By their nature, webinars allow you to engage with your audience from the get-go and if the topic is something that is relevant to them and addresses pain points they are experiencing, they will engage. Not to mention they are always-on so new prospects can be directed to this content even after the webinar has aired.

To find out more and ask your questions, make sure to sign up to our Insight50 webinar on innovating free from the marketing rut.

Webinar Best Practices Basics: Driving Registration

Running a webinar more than just running a webinar. You have to convince your audience to register and attend as well. Driving registration to your webinar is a complex topic, but we’ve boiled the main points down for you below.


What difference does a week make? A lot. Our benchmark data shows you can increase your registration by 42% by promoting it more than seven days in advance of your event. To avoid overwhelming a prospect’s inbox, we recommend emailing the first invitation 14 days ahead of the webinar, a second invitation seven days in advance and a third invitation either the day before or the day of the event.

Driving Webinar Registration Best Practices Guide

Creating a compelling webinar takes art, while getting your audience there takes science. That may sound daunting, so we’ve gathered best practices and secrets that have helped companies build their audiences from tens to thousands by optimizing email, leveraging social media channels and offering teaser content along the way.


While other marketing tools help widen your reach, up to 80% of webinar registration is generated by email promotions. Send your first invite two weeks in advance, the second invite one week ahead and the third the day before or the day of your live webinar. Experiment and test by mixing up your email formats: HTML will deliver a consistent brand experience, but a plain text email can feel more personal.

Using Paid Promotions to Drive Webinar Registration

At ON24, we run a LOT of webinar campaigns. That means we do even more promotion. Get an inside view of our own paid promotion strategy to help get outside your database and engage new audiences.


You’ve caught your audience’s attention enough to get them to click through to your landing page and register for your event. This is no time to scare them off with a cumbersome webinar registration form asking for a ton of information. Ask only for the basics: name, company, title, company size and email address. You should be able to gather plenty of additional details about each of your attendees through their interactivity with engagement tools inside the webinar. Polls, for example, are a great way to get more in-depth information about your prospects and customers, without having to ask for it inside a form.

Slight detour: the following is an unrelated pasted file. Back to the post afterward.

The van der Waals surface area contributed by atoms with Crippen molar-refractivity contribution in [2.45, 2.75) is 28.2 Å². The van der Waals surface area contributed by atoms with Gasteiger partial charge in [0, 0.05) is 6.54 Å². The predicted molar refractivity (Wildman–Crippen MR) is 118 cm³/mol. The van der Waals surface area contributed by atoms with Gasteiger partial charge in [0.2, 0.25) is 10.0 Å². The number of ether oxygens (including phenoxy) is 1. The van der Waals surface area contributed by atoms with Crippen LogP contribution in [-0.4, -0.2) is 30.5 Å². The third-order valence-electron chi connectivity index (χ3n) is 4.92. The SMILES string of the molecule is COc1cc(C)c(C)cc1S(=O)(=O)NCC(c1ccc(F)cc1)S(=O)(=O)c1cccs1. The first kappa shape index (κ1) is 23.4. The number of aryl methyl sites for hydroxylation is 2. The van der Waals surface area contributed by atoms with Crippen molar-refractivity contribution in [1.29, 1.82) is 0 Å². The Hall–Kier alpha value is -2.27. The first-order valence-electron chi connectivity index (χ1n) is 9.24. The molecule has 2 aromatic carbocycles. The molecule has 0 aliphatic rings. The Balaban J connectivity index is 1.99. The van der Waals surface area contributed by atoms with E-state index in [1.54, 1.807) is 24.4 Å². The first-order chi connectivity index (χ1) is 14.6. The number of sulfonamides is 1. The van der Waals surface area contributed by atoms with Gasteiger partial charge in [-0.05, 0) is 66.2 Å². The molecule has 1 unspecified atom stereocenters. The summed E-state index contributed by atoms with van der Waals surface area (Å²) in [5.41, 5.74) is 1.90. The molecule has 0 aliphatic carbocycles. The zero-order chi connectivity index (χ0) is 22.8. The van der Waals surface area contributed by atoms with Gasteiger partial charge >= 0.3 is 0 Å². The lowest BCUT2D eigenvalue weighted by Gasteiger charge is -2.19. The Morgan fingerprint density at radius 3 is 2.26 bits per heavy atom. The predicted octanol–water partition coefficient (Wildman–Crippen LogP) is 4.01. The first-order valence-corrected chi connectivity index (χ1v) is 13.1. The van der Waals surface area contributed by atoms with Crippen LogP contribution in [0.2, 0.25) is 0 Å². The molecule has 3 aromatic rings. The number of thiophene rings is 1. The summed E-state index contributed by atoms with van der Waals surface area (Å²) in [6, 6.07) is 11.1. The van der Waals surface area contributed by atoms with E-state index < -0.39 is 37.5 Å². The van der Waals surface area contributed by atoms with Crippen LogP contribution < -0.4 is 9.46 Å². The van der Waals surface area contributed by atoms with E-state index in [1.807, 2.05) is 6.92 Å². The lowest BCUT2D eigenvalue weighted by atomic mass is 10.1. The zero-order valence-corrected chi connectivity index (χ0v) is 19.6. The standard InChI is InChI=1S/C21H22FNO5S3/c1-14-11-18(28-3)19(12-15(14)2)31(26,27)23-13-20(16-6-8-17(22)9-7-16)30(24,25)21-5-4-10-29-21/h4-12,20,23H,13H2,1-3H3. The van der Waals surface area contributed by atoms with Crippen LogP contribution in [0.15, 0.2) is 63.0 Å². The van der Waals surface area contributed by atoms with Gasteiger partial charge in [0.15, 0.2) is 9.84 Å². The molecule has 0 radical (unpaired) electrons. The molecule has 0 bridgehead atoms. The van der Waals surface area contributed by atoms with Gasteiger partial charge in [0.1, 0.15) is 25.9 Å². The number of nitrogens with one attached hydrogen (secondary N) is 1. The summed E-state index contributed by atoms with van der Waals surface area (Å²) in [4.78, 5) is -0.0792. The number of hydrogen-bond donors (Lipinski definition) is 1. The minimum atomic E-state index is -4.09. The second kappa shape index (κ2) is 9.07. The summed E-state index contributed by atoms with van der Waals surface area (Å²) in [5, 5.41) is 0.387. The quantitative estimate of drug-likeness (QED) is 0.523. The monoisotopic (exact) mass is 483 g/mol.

Keys to Driving Webinar Registration and Attendance

Get a step-by-step guide to improving your registration results and making sure those sign-ups convert to attendees. Our Chief Webinerd, Mark Bornstein, will walk through all the most recent tips and show detailed examples of the tactics that can help grow your audience.

Webinar Best Practices Basics: Planning and Strategy

From lead generation to product demos, webinars serve a lot of functions. But before you get started, you gotta learn the fundamentals. In this blog post, we’re going to cover the webinar best practices basics for planning and strategy. Let’s get started.

Before you start creating, decide what you want your webinar to be. Ask yourself where your audience is in the buying cycle. If they’re top of funnel, your webinar should focus on thought leadership and lead generation. For a mid-funnel audience, think positioning and influencing. The bottom of the funnel is all about demonstrating and closing. Just know what you want your webinar to achieve before you hit the broadcast button.

Know Your Audience

Now that you’ve set your goals, it’s time to move onto the next webinar basics stage for planning and strategy. Here, you need to focus your efforts on audience personas, so you can really tailor your content to resonate with the right people. Think about who you’re trying to reach with your webinar. Is your target audience a prospect, a customer or a partner? Are they executives or practitioners? Do you want to target specific industries? Write it all down, along with any other key demographics. Once you know who you’re creating your webinar for, you’ll have a better picture of what your content should be.

Create Killer Content

Now the fun part begins because it’s time to brainstorm webinar topics and content ideas. Start by focusing on your audience’s pain points and business challenges. Then, review the performance of your existing content to see what’s already performing well. Look at industry trends, hot topics, the latest innovations and new regulations. Get insights directly from your audience’s by conducting pre-and post-webinar surveys, live chats, webinar Q&A and social listening.